Deputy commissioner leaving FDA
This article was originally published in The Tan Sheet
Scott Gottlieb, MD, the agency's Medical & Scientific Affairs exec, announces Dec. 12 he will leave to return to the American Enterprise Institute think tank, where he was a resident fellow before joining FDA 18 months ago. He has worked on FDA policy initiatives, including improving the advisory committee process and improving the effectiveness of the agency's approaches to communicating risk information to the public. Gottlieb, who practiced internal medicine during his tenure as a public official, also helped facilitate implementing new regulations and policies, including drug and biologic products labeling and expanded access to drugs under development. Gottlieb, who is leaving FDA effective Jan. 16, 2007, commented this year that technological changes in the drug marketplace will prompt changes in the approval process for nonprescription products and will lead to opportunities for development of new OTCs, particularly for chronic conditions (1"The Tan Sheet" May 8, 2006, p. 4)...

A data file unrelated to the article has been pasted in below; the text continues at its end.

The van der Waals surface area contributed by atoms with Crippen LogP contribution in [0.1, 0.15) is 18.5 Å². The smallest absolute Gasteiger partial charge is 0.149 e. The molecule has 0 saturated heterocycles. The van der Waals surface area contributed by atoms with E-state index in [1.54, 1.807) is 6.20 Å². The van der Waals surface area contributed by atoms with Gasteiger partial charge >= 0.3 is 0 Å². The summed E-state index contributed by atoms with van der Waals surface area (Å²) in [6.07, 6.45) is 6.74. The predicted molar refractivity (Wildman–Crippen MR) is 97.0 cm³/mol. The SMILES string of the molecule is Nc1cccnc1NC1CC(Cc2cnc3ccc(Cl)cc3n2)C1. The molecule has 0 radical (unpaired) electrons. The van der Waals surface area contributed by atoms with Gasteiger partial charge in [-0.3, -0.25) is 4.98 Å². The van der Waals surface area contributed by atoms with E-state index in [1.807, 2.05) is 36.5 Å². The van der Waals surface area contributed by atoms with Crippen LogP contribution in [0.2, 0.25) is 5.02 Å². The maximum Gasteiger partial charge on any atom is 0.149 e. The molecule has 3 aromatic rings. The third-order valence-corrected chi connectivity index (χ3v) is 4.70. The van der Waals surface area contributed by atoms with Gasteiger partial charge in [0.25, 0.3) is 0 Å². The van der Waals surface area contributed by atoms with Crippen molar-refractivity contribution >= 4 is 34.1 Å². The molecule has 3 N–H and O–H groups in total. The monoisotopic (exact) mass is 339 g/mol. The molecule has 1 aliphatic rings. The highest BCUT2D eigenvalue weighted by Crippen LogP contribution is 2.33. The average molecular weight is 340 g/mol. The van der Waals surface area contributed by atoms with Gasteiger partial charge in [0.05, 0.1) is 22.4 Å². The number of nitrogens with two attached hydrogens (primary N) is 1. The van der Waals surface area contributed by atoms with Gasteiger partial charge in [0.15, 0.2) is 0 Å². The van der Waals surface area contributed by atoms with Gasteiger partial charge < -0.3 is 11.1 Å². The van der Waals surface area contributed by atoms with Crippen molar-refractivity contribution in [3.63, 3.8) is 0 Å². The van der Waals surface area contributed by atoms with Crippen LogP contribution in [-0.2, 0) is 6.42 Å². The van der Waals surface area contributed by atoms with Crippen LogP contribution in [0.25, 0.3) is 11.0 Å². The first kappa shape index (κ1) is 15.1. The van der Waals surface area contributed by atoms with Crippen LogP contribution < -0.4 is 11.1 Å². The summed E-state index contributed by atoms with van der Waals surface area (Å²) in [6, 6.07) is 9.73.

You may also be interested in...
FDA Deputy Commissioner
FDA announces Dec. 21 Randall Lutter, Ph.D., will serve as acting deputy commissioner for policy. The agency says Lutter will "provide guidance and input on all agency matters and serve as lead adviser to the commissioner on agency policy." Lutter most recently served as FDA's associate commissioner of policy and planning "where he coordinated the agency's regulatory and administrative policies aimed at protecting and advancing the health of the public," the agency says. Lutter will replace Scott Gottlieb, M.D., who announced Dec. 12 he will leave FDA to join the American Enterprise Institute think tank (1"The Tan Sheet" Dec. 18, 2006, In Brief)...
Future OTC Technologies Will Bring Regulatory Challenges – Gottlieb
Technological changes in the OTC drug marketplace will prompt changes in the approval process for nonprescription products, according to FDA Deputy Commissioner for Medical & Scientific Affairs Scott Gottlieb, MD
HHS Watchdog Blesses Proposed Gift Card Giveaway To Encourage Test Returns
A proposal that would give some patients gift cards in exchange for returning a screening test sample would not violate anti-kickback law because it doesn’t encourage medically unnecessary services, HHS-OIG says.